When announcing Serge Ibaka would miss the rest of the playoffs, the Oklahoma City Thunder said:
Ibaka is expected to miss the remainder of the 2014 postseason.
Expected by whom?
Not the Spurs.
Via Dan McCarney of Spurs Nation:
“I don’t really believe it,” said point guard Tony Parker, who has been cleared to play in the opener after straining his left hamstring in the second round. “I’ll believe when I see tomorrow he is not on the court. It’s hard to believe. We’ll see tomorrow.”
Said Kawhi Leonard, “We’re still not sure if he’s going to play or not, but it doesn’t matter. The Thunder are still a very good team.”
I suppose this probably just a healthy amount of skepticism from a team looking to stay sharp.
Or the Spurs sit among the segment of fans who believe everything is a conspiracy. The refs are out to get San Antonio, too.
Ibaka returning wouldn’t be unprecedented. David Lee was supposed to miss all of last year’s playoffs before he returned for some inspirational minutes.
But count me among the believers. Ibaka is out, and the series will be different for it. The Spurs probably have the edge now – even if they’re trying to avoid thinking that way.
Kevin Durant said last season playing the Thunder is “never going to be a regular game for me.”
Now, the Warriors star, who’s questionable for tomorrow’s game in Oklahoma City, is singing a different tune.
Anthony Slater of The Athletic:
Just a regular game for me now. I learned how to tune out the crowd. I learned how to tune out the bulls— and just play. Just keep at basketball, and I’ll be alright.
Durant is entitled to change his mind, and maybe that’s all that happened.
But this strikes me as yet another chasm between how Durant actually feels and how he wishes he felt – all while facing immense public scrutiny.
Durant spent eight years in Oklahoma City. Many of his former teammates, including Russell Westbrook, are still there. Durant might want to move on, but how could there not be a different feeling when playing the Thunder, especially in Oklahoma City?
DeMarcus Cousins got ejected from the Pelicans’ win over the Thunder last night for elbowing Russell Westbrook in the head.
Afterward, Tony Allen came to his New Orleans teammate’s defense.
Fred Katz of The Norman Transcript:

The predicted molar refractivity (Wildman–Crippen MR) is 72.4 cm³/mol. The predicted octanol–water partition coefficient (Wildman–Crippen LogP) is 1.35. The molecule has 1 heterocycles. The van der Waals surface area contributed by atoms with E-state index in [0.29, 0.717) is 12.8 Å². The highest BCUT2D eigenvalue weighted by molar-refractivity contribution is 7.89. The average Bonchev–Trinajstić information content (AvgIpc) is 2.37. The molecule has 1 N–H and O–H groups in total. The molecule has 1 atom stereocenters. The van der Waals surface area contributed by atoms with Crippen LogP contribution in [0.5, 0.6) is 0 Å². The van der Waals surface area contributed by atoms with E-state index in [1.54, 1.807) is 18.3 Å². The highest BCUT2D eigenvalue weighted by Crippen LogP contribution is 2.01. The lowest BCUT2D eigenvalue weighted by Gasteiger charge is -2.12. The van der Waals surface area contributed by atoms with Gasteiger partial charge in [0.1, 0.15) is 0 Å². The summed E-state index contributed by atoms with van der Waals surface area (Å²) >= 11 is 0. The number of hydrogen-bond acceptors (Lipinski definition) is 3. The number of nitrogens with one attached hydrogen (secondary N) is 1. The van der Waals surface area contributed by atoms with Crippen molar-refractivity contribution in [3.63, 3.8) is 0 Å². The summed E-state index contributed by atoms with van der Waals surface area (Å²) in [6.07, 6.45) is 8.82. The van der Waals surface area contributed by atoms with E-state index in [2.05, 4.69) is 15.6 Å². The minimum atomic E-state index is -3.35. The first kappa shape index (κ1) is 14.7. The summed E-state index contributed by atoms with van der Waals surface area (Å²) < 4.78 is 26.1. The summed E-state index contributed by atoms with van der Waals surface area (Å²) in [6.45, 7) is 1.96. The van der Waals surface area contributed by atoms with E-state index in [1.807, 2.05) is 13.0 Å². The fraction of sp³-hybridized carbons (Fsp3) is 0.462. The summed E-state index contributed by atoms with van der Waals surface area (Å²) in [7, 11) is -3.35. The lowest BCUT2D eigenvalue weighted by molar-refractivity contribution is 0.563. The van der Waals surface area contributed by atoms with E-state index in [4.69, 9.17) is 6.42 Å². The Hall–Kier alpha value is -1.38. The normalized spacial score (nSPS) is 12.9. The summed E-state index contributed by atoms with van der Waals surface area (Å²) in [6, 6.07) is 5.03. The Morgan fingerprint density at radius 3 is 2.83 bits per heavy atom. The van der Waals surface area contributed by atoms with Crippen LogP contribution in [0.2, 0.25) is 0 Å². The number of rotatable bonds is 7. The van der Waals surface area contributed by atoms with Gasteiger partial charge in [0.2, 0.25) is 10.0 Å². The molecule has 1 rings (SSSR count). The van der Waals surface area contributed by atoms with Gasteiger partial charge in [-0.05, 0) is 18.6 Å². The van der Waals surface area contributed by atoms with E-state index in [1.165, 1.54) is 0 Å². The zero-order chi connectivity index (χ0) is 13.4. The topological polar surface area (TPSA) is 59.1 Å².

Did Cousins elbow Westbrook in the head? Yes. Did Westbrook create and/or embellish the contact? I don’t know.
Westbrook stuck his head in close, and he might have been baiting Cousins into a foul. But that doesn’t give Cousins carte blanche to commit a foul.
And even if Westbrook were baiting Cousins, the elbow still might have hurt. Westbrook’s reaction could have been genuine.
Did Cousins’ reputation as a flagrant fouler influence Westbrook’s strategy and how officials perceived the play? It’s much easier to convince me of that.
ORLANDO, Fla. (AP) — Retired NBA star Ray Allen believes he is a victim of “catfishing,” and has asked a court to throw out a case where he is accused of stalking someone he met online.
Allen says Bryant Coleman “pretended to be a number of attractive women interested in” him. In documents filed Tuesday, Allen acknowledges he communicated with who he thought were those women and that he eventually entered into an agreement with Coleman to not disclose details of those conversations.
Allen says that agreement was violated.
It was not clear if Coleman has an attorney, and a working phone number for him could not be found. Coleman told the court in a filing Monday that Allen is stalking him; in Allen’s request for an injunction, he says “the reverse is true.”
Man-on-the-street interviews are a staple of local news.
They just don’t usually include Warriors star Klay Thompson.
But here’s Thompson – in town for Golden State’s win over the Brooklyn Nets on Sunday – talking on Fox 5 New York about walking under scaffolding in the wake of a couple recent scaffolding collapses:
Thompson is the only NBA star who could do this interview so earnestly.